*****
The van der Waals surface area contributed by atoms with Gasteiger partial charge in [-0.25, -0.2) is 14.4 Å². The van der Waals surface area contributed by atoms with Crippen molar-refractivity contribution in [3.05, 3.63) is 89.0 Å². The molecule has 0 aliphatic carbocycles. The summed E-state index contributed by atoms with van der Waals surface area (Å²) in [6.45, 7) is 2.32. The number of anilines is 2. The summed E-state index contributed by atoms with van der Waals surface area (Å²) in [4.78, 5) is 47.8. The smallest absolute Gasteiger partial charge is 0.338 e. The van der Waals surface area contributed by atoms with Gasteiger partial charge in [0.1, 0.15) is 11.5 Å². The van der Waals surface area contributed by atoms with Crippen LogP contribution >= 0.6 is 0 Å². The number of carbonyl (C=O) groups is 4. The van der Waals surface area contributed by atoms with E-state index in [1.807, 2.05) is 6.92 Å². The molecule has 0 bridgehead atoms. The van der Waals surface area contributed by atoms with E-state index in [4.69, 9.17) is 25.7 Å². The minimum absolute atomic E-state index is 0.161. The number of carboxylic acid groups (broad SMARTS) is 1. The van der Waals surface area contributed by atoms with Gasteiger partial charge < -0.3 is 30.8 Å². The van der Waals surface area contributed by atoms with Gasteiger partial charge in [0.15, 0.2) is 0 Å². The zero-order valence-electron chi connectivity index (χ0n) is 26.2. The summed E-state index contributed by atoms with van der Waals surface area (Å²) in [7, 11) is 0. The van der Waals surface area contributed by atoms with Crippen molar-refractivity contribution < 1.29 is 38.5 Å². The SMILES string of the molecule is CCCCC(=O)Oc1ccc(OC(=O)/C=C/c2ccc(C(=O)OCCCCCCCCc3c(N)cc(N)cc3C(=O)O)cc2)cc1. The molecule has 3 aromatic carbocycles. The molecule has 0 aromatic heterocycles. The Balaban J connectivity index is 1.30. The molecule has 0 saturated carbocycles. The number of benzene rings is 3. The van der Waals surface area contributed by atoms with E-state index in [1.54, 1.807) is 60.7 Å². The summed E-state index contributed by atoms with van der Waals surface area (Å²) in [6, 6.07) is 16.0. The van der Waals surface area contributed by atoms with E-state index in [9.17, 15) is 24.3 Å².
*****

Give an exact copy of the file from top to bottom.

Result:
The van der Waals surface area contributed by atoms with Gasteiger partial charge in [-0.25, -0.2) is 14.4 Å². The van der Waals surface area contributed by atoms with Crippen molar-refractivity contribution in [3.05, 3.63) is 89.0 Å². The molecule has 0 aliphatic carbocycles. The summed E-state index contributed by atoms with van der Waals surface area (Å²) in [6.45, 7) is 2.32. The number of anilines is 2. The summed E-state index contributed by atoms with van der Waals surface area (Å²) in [4.78, 5) is 47.8. The smallest absolute Gasteiger partial charge is 0.338 e. The van der Waals surface area contributed by atoms with Gasteiger partial charge in [0.1, 0.15) is 11.5 Å². The van der Waals surface area contributed by atoms with Crippen LogP contribution >= 0.6 is 0 Å². The number of carbonyl (C=O) groups is 4. The van der Waals surface area contributed by atoms with E-state index in [1.807, 2.05) is 6.92 Å². The molecule has 0 bridgehead atoms. The van der Waals surface area contributed by atoms with E-state index in [4.69, 9.17) is 25.7 Å². The minimum absolute atomic E-state index is 0.161. The number of carboxylic acid groups (broad SMARTS) is 1. The van der Waals surface area contributed by atoms with Gasteiger partial charge < -0.3 is 30.8 Å². The van der Waals surface area contributed by atoms with Gasteiger partial charge in [0.15, 0.2) is 0 Å². The zero-order valence-electron chi connectivity index (χ0n) is 26.2. The summed E-state index contributed by atoms with van der Waals surface area (Å²) in [7, 11) is 0. The van der Waals surface area contributed by atoms with Crippen molar-refractivity contribution < 1.29 is 38.5 Å². The SMILES string of the molecule is CCCCC(=O)Oc1ccc(OC(=O)/C=C/c2ccc(C(=O)OCCCCCCCCc3c(N)cc(N)cc3C(=O)O)cc2)cc1. The molecule has 3 aromatic carbocycles. The molecule has 0 aromatic heterocycles. The Balaban J connectivity index is 1.30. The molecule has 0 saturated carbocycles. The number of benzene rings is 3. The van der Waals surface area contributed by atoms with E-state index in [1.54, 1.807) is 60.7 Å². The summed E-state index contributed by atoms with van der Waals surface area (Å²) in [6, 6.07) is 16.0. The van der Waals surface area contributed by atoms with E-state index in [9.17, 15) is 24.3 Å².